Please use this identifier to cite or link to this item:
|Title:||A vegetable-fruit-soy dietary pattern protects against breast cancer among postmenopausal Singapore Chinese women|
|Citation:||Butler, L.M., Wu, A.H., Wang, R., Koh, W.-P., Yuan, J.-M., Yu, M.C. (2010-04-01). A vegetable-fruit-soy dietary pattern protects against breast cancer among postmenopausal Singapore Chinese women. American Journal of Clinical Nutrition 91 (4) : 1013-1019. ScholarBank@NUS Repository. https://doi.org/10.3945/ajcn.2009.28572|
|Abstract:||Background: Prospective epidemiologic studies in Asian populations consistently show that soy is protective against breast cancer. Objective: The objective was to prospectively evaluate whether the protective effect of soy is due to soy isoflavones alone or to their combination with other beneficial dietary factors in an Asian population. Design: Using principal components analysis, we previously identified a "meat-dim sum" pattern characterized by meat, starch, and dim sum items and a "vegetable-fruit- soy" pattern characterized by cruciferous vegetables, fruit, and tofu items in a population-based cohort of Singapore Chinese initiated between 1993 and 1998. Component scores representing intakes of each pattern were used in multivariable Cox regression models to analyze the relation between diet at baseline and breast cancer incidence. Results: As of 31 December 2005, 629 incident breast cancer cases had been diagnosed among the 34,028 women. With greater intake of the vegetable-fruit-soy dietary pattern, we observed a dose-dependent trend (P < 0.01) for decreasing breast cancer risk among postmenopausal women [hazard ratio (HR): 0.70; 95% CI: 0.51, 0.95 for the fourth compared with first quartile]. A stronger association for the vegetable-fruit-soy pattern was observed among postmenopausal women with ≥5 y of follow-up (HR: 0.57; 95% CI: 0.36, 0.88; P for trend <0.01). No trend was observed for a greater intake of the meat-dim sum dietary pattern and increased breast cancer risk. Conclusion: Our findings support the hypothesis that a diet characterized by vegetables, fruit, and soy has an early-acting protective effect on breast carcinogenesis. © 2010 American Society for Nutrition.|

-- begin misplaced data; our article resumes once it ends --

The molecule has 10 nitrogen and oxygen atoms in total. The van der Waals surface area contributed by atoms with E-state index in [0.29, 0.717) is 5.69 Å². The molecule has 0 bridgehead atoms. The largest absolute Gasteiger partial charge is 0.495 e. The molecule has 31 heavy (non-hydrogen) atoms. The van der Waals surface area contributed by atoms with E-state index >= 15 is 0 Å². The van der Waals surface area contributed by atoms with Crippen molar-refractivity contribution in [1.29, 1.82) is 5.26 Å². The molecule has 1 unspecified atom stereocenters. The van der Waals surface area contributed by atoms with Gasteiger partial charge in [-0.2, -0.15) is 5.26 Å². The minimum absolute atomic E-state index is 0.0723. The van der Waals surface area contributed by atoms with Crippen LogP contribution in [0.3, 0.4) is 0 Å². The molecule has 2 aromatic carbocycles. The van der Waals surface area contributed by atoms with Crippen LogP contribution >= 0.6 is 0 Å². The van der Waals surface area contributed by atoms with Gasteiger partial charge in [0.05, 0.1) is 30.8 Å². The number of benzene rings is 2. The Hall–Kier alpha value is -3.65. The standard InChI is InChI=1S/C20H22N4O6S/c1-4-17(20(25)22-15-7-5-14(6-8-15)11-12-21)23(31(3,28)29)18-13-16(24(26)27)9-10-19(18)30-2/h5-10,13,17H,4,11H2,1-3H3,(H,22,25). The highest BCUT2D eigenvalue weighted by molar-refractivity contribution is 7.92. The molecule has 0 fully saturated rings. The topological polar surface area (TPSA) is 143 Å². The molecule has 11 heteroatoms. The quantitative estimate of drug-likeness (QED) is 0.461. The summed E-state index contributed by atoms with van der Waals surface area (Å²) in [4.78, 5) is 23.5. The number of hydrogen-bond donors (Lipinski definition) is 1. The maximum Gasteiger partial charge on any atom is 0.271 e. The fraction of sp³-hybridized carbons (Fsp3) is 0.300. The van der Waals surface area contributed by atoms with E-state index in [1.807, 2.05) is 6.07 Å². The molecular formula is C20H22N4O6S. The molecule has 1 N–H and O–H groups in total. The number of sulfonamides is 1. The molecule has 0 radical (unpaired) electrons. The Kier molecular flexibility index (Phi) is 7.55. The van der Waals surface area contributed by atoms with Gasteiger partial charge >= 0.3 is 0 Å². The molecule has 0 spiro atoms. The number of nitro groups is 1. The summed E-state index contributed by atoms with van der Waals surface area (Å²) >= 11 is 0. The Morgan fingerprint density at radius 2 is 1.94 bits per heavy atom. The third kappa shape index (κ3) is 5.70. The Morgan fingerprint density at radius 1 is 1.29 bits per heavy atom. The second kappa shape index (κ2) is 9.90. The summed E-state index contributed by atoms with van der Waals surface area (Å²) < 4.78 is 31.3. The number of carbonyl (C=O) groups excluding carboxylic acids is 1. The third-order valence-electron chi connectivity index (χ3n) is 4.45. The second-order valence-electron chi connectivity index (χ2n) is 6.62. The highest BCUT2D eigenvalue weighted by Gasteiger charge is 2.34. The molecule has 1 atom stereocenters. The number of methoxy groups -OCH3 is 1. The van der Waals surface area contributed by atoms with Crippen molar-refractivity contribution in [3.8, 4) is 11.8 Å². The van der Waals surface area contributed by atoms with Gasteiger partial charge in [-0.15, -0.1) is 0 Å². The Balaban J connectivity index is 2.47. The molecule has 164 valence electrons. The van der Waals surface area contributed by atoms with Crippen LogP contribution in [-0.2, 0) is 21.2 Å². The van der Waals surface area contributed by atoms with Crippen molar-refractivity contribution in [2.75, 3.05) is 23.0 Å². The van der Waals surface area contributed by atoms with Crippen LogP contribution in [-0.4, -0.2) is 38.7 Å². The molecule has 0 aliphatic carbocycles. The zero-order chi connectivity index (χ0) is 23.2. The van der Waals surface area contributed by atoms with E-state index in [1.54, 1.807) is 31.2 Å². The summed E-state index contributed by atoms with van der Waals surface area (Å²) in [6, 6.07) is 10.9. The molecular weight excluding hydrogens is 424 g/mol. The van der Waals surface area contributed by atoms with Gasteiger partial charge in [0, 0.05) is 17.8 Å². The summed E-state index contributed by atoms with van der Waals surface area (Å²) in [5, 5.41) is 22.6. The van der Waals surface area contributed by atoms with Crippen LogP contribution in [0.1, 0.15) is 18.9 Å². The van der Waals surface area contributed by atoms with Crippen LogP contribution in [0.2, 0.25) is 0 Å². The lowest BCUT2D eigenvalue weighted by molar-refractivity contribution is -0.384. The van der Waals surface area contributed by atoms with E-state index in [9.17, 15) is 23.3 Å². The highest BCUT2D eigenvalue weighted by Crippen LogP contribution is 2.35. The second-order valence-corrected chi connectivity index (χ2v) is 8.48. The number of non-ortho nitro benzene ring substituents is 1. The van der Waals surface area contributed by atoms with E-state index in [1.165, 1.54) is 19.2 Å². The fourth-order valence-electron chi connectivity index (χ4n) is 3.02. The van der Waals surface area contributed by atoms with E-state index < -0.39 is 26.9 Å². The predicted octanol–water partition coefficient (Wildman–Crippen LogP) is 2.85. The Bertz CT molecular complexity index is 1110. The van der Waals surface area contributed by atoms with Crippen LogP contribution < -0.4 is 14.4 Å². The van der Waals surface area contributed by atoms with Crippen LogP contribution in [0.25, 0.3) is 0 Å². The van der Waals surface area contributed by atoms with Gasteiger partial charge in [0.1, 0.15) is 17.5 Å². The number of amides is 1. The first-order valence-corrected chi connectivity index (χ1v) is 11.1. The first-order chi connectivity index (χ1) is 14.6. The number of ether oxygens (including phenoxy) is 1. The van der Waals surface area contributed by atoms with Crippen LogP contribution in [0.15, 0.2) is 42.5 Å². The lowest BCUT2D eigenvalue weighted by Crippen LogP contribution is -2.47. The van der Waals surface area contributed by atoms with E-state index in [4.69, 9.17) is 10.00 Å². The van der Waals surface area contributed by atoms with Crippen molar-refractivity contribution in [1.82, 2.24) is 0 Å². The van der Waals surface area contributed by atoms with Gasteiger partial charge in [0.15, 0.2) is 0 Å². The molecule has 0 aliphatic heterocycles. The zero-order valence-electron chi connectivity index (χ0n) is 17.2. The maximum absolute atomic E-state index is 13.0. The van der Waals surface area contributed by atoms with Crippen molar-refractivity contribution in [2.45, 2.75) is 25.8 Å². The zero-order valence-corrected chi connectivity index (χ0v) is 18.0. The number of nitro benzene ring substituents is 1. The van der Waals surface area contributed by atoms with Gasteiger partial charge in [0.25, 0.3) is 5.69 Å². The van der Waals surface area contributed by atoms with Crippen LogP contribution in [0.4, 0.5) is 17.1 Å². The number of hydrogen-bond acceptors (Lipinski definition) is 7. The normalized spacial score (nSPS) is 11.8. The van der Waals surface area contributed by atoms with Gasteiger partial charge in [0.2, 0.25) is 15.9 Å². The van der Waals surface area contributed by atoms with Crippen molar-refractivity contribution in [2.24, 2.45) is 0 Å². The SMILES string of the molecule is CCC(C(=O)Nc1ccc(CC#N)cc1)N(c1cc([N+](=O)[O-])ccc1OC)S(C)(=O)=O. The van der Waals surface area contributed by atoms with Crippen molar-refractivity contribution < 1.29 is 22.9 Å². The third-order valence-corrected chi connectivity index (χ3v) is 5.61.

|Source Title:||American Journal of Clinical Nutrition|
|Appears in Collections:||Staff Publications|
Show full item record
Files in This Item:
There are no files associated with this item.
checked on Jan 20, 2019
WEB OF SCIENCETM
checked on Jan 2, 2019
checked on Jan 12, 2019
Items in DSpace are protected by copyright, with all rights reserved, unless otherwise indicated.